GINA MCCARTHY: But we also know that coal communities need resources. Coal communities need to be reinvested in. They need an economy that works for them and bringing jobs for them. I don't think we should deny the fact that there are portions of this country that feel like they're not as advantaged as you and I, in terms of how the world has reinvigorated itself after the big economic collapse. So this whole rhetoric about bringing them back is just stopping us from really as a country, don't doing what we're responsible to do, which is to invest in those communities in a way that will bring them forward. If it's not coal, what is it? What's the rural economic future and how do we get them there?
JARED BLUMENFELD: That's a great point. Gina. Are you worried that America will full behind China and other countries when it comes to environmental innovation?
GINA MCCARTHY: We need a lot more transformational technology investment today to be able to get to the levels of reduction beyond 2025 and 2030 that science tells us we need to achieve. We really have to get down to almost Day Zero carbon future. And that means investments today need to be made so that it's not without damage that the federal government is walking away from that responsibility which our country has always valued because it's a way of keeping the economy strong. If we invest in innovation that's coming out of our own country to grab the future opportunities… and that's what we're leaving on the table. Right now, I think it is without question that China is controlling the car market. You know, they are the ones dictating that electric vehicles are going to win and the internal combustion engine is going by the by. And to not invest in innovation in this country is just unheard of. It's how we have kept our strength and I think that's going to prove to be of the biggest damages of this administration.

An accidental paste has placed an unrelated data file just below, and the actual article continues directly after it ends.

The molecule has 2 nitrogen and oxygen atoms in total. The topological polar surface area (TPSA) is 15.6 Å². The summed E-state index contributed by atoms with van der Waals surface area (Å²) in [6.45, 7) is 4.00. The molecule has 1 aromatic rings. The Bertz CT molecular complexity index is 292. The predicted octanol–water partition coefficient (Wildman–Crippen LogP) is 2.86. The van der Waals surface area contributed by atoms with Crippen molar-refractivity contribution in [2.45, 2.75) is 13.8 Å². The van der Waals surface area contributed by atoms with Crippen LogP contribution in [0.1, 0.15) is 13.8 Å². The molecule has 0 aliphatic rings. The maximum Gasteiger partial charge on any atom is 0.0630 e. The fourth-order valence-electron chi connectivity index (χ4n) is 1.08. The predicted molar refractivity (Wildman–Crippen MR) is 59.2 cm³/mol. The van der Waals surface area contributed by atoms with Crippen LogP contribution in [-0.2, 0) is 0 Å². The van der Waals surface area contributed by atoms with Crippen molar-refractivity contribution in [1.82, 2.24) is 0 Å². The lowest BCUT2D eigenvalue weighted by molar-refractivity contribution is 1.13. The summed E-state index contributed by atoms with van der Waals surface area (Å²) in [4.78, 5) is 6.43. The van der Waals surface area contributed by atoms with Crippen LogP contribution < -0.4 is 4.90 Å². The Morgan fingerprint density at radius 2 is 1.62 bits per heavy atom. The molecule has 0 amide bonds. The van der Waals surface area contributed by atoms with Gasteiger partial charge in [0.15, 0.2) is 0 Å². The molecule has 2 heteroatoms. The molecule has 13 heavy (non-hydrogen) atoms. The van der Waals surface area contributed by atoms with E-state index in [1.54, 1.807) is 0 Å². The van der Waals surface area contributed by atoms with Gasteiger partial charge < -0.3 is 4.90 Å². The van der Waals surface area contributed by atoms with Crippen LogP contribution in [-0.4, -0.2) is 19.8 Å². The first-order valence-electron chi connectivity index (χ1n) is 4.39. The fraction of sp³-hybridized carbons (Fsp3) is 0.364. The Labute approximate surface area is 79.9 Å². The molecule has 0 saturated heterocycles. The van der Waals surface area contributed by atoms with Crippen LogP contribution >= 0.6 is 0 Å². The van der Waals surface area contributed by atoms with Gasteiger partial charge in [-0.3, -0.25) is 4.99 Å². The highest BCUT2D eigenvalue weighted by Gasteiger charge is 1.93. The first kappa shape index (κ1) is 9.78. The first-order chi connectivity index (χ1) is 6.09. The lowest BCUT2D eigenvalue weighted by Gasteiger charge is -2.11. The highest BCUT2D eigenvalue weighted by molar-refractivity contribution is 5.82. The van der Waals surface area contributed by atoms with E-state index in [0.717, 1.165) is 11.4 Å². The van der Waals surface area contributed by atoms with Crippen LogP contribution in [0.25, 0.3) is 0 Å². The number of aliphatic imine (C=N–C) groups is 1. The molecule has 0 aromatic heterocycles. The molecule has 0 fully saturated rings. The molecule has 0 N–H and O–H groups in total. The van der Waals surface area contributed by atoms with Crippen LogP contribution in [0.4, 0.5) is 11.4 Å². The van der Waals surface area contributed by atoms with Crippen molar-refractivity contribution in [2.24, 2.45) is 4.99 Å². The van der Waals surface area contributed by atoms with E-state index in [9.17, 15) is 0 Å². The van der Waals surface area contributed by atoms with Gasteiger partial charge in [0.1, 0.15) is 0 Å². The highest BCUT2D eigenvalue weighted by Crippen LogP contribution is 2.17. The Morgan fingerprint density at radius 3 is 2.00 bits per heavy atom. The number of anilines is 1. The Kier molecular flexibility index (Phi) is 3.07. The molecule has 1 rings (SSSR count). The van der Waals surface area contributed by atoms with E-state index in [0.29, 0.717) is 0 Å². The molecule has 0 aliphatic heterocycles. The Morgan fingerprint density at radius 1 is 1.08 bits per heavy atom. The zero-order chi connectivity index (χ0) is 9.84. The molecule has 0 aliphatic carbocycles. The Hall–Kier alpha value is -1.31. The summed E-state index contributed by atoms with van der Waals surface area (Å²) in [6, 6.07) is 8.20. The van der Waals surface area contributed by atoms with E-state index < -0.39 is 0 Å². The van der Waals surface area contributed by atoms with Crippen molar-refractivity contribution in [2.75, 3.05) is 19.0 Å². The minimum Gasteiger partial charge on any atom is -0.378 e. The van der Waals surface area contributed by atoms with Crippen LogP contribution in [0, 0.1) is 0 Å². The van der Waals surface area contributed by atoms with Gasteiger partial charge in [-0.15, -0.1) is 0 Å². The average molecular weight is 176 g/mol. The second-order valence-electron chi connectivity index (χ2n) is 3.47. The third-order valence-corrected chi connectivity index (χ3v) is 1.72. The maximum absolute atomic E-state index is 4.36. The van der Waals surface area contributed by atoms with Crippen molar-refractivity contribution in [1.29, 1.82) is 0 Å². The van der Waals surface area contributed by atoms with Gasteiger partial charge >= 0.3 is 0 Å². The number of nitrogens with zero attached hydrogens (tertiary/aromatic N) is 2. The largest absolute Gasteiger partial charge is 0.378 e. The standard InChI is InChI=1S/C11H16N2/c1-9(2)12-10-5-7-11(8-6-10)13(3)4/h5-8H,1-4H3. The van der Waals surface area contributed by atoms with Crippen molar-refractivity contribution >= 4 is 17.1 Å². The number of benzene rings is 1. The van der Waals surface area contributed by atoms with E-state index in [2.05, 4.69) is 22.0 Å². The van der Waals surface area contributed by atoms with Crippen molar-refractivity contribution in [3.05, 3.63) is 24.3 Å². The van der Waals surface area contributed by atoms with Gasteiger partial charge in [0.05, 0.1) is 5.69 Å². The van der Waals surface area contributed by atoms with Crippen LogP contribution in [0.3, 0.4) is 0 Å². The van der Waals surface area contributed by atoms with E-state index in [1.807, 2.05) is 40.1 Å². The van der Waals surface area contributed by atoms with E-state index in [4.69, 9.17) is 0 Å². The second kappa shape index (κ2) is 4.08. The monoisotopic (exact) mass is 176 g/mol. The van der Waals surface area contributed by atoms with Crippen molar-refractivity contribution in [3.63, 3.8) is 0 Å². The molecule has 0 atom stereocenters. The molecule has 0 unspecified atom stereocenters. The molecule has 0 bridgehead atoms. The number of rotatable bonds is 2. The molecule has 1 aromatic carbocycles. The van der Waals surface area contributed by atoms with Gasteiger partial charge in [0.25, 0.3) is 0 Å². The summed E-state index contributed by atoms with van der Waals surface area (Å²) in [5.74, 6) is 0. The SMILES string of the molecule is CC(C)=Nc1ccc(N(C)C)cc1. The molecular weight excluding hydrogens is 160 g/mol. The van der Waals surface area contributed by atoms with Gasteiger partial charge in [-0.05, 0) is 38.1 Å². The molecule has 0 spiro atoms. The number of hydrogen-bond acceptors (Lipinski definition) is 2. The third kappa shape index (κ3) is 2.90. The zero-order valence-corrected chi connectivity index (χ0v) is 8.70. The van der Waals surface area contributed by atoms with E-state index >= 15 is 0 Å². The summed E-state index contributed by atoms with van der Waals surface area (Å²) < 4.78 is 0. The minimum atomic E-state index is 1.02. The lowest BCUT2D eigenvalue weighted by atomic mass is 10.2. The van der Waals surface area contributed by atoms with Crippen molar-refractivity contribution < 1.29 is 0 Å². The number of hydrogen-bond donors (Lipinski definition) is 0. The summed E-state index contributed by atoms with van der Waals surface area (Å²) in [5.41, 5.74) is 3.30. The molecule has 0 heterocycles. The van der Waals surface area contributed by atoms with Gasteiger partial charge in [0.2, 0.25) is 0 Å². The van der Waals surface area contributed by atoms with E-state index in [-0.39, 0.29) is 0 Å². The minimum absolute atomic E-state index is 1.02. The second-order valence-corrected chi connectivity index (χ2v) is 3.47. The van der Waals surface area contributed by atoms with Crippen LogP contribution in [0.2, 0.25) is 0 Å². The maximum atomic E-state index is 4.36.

Trump: So Obama is talking about all of this with the global warming and a lot of it's a hoax. It's a hoax. I mean it's a moneymaking industry. Okay. It's a hoax.
JARED BLUMENFELD: Gina, why do you think that President Trump and his henchmen, Scott Pruitt, are focusing so much of their attention on overturning common sense environmental protections and spreading myths about climate change?
GINA MCCARTHY: I don’t know. You'll have to ask him and his appointees why the environment is seen as something that no longer has value. Environmental protection. That's just how they seem to characterize it is all. They look at it as a cost to industry and you know, there’s often sort of that rhetoric that we hear with individual regulations moving forward that they're going to prevent jobs and stop the economy. But I think you and I know that we've been actually able to continue to grow the economy and the United States is doing pretty well and it has really the best environmental protection system in the world and the one that everybody looked up to. And I happen to think that people everywhere and not, not just Republicans or Democrats, but everybody kind of wants clean air and clean water. And it really, it seems to be that a lot of the rhetoric is around climate change. And so I have to assume that, that he's doing that for the folks who voted for him. But I think the rest of us would certainly like the president of the United States represent all of our interests. And I think it's in all of our interest to continue to protect public health and the natural resources that we rely on to thrive. And I hope that he rethinks his strategy because it's not good for him and his family and certainly not good for me and my family.
JARED BLUMENFELD: Gina, you worked so hard to get us into the Paris Agreement to reduce greenhouse gas emissions. You worked with every country on the planet who came together in historic fashion. Then Trump decided we should just pull out. Do you think we can meet the reduction targets even without the federal government's involvement?